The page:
This post is part of our “Broadening and Diversifying the Leadership Pipeline” blog salon for National Arts in Education Week 2018.

In Where We Stand: Class Matters, bell hooks writes, “We live in a society where the poor have no public voice.” It is a privilege to have a voice in the world, and I see how this disparity trickles down to our youth each year when reading applications for the MOCA Teen Program. Applicants from affluent backgrounds often present a written voice that is more developed than applicants from marginalized communities. How do we invest in the empowerment of critical and creative voices without making the privilege of voice a barrier to our field?

The MOCA Teen Program, which I co-manage, is an academic yearlong paid internship for 18 students that supports teens on a journey of self-discovery through learning about art, the museum, and the world. In the process of selecting candidates, we look for individual voices that can become part of a diverse and connected community. 

MOCA teens visiting artist-in-residence Carly Short’s studio. Photo by Sean MacGillivray.

The study Room to Rise: The Lasting Impact of Intensive Teen Programs in Art Museums, in which MOCA was a core participant, emphasizes the need for creating a diverse group of interns to maximize the learning outcomes. We learn from those who are different than ourselves. Therefore, we are also seeking students who represent diverse identities, geographic locations, size and type of schools, and cultural and socioeconomic backgrounds. This diversification supports our program and extends outward to the field: teen programs, such as MOCA’s, form pathways to careers in the arts. According to Room to Rise, 79% of program alumni go on to hold professional positions in the arts.

Our process:

The MOCA Teen Program application asks questions about a student’s school, related experience, and any challenges to accessing the arts, as well as three essay questions originally taken from college applications.[1]

Our current process for narrowing down our 80+ applications is to first read the essay questions and then look at students’ demographical information. By reading the essays blind we aim to prevent biases from influencing our evaluation of the writing content. We read for critical thinking, self-awareness, enthusiasm about art, and individual voice—a budding curiosity about the world and a growing capacity for empathy. After my teaching partner and I agree on the strongest essays, we select around 20 applicants that represent a diversity of perspectives and experiences to be interviewed. 

Where this process falls short: 

Last year, seven of most impressive application essays were from female students who attended expensive, progressive private schools. While the perspectives of the voices differed, their backgrounds were similar. These students came from educational settings that empower them to be critical of the world and develop their voice. Perhaps this is why we found their applications to be so strong.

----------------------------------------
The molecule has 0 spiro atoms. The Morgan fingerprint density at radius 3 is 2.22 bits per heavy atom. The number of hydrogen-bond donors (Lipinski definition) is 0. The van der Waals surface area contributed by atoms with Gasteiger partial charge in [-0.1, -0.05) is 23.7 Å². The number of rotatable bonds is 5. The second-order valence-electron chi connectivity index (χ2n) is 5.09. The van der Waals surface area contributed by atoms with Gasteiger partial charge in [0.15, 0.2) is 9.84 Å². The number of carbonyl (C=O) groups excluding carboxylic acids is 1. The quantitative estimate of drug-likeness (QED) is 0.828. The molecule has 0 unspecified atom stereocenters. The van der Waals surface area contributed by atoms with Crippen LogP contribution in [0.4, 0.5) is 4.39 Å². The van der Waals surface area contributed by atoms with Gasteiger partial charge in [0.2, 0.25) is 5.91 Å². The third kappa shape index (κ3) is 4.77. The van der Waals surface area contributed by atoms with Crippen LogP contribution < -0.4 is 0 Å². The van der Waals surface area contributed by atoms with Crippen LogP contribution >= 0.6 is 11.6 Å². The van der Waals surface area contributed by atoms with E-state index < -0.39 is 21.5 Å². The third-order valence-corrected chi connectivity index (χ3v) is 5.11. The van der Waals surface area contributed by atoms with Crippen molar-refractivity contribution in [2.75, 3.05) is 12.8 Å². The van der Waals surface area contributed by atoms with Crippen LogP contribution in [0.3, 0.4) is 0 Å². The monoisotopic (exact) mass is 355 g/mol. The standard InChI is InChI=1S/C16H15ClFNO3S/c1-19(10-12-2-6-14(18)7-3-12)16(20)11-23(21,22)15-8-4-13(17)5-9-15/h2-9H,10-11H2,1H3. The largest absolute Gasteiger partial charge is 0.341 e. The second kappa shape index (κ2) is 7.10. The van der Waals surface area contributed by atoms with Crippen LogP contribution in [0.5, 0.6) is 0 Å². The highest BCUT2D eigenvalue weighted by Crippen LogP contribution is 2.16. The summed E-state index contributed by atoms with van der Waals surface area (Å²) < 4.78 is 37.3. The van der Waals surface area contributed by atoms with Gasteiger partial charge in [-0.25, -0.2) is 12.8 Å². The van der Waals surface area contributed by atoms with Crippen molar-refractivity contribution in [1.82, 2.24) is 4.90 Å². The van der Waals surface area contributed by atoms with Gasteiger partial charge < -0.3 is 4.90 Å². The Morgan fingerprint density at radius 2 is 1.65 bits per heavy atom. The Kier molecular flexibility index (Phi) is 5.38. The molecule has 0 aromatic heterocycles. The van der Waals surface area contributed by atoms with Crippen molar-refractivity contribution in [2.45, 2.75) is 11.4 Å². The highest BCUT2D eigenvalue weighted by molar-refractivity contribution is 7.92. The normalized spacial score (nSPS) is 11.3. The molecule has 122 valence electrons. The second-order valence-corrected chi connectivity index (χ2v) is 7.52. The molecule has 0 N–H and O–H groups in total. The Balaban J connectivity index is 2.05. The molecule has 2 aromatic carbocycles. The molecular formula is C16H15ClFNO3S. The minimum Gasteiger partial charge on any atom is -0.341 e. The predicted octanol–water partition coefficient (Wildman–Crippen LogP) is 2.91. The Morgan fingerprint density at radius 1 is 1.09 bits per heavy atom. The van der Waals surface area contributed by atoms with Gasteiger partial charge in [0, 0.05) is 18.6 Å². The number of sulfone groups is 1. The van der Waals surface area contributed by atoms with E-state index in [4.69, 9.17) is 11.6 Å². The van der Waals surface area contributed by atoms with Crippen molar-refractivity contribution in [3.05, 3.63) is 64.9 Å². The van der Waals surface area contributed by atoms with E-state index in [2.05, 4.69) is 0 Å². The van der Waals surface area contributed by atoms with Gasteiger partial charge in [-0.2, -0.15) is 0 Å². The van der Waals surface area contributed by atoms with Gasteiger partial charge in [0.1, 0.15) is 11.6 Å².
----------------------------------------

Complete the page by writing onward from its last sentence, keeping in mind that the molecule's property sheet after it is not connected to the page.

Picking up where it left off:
Ideally, critical and creative thinking and the arts are included in every school’s curriculum and cultivated by families outside of school. This, unfortunately, is not the case and we must face the fact that the voice we seek to find in our teen program applicants is not equally cultivated in students. 

Art and creative thinking are not a priority in a school that is working to support students who are not reading at their grade level. Nor are they a priority in a working-class immigrant family that worries about their safety in this country. Alternatively, both in school and at home, students from privileged backgrounds are pushed to be critical and creative and more likely to be encouraged to pursue careers in the arts.

MOCA teens working on a collaborative mural project. Photo by Sean MacGillivray.

Students who come from privilege are empowered to have a voice from a young age. Students with fewer resources are not, and face a disadvantage before even applying for the MOCA Teen Program. The unequal empowerment of student voices illuminates a systematic barrier for youth to be prepared and competitive candidates for art and leadership pipeline opportunities. 

Once students are accepted into our program, they are given equal access to experiences and knowledge within the program to support their development as critically conscious and contributing citizens with expanded career horizons in the arts. We strive for equity of voice in the program through inclusive activities and individual feedback. Sometimes we ask students to either hold more space for quieter students by speaking less, or to practice and find their voice by speaking more. Whether a student is learning to talk more or less in the program, they are learning that they have a voice—and that they can use that voice to promote and enact a more critical and creative society.

MOCA teens working on collaborative film project. Photo by Sean MacGillivray.

While the MOCA Teen Program aims to empower the voices of our program participants, we may be perpetuating cycles of privilege if our selection process gravitates towards privileged applicants. We must put more resources and thought into equitable recruitment and application processes to creative pathways if we are to overcome this barrier to diversity in our field. 

To my fellow teen programmers:

Please shed some light! How are you addressing the privilege of voice? What mechanisms do you have in place to ensure an inclusive and equitable selection process?

 


[1] MOCA Teen Program Application Essay Questions:

  1. Select an artwork that has influenced the way you view the world and the way you view yourself. Discuss the work and its effect on you.
  2. Tell us about a conversation you had that changed your perspective.
  3. If you had to formulate the perfect application question for this program, what would it be, and how would you answer it?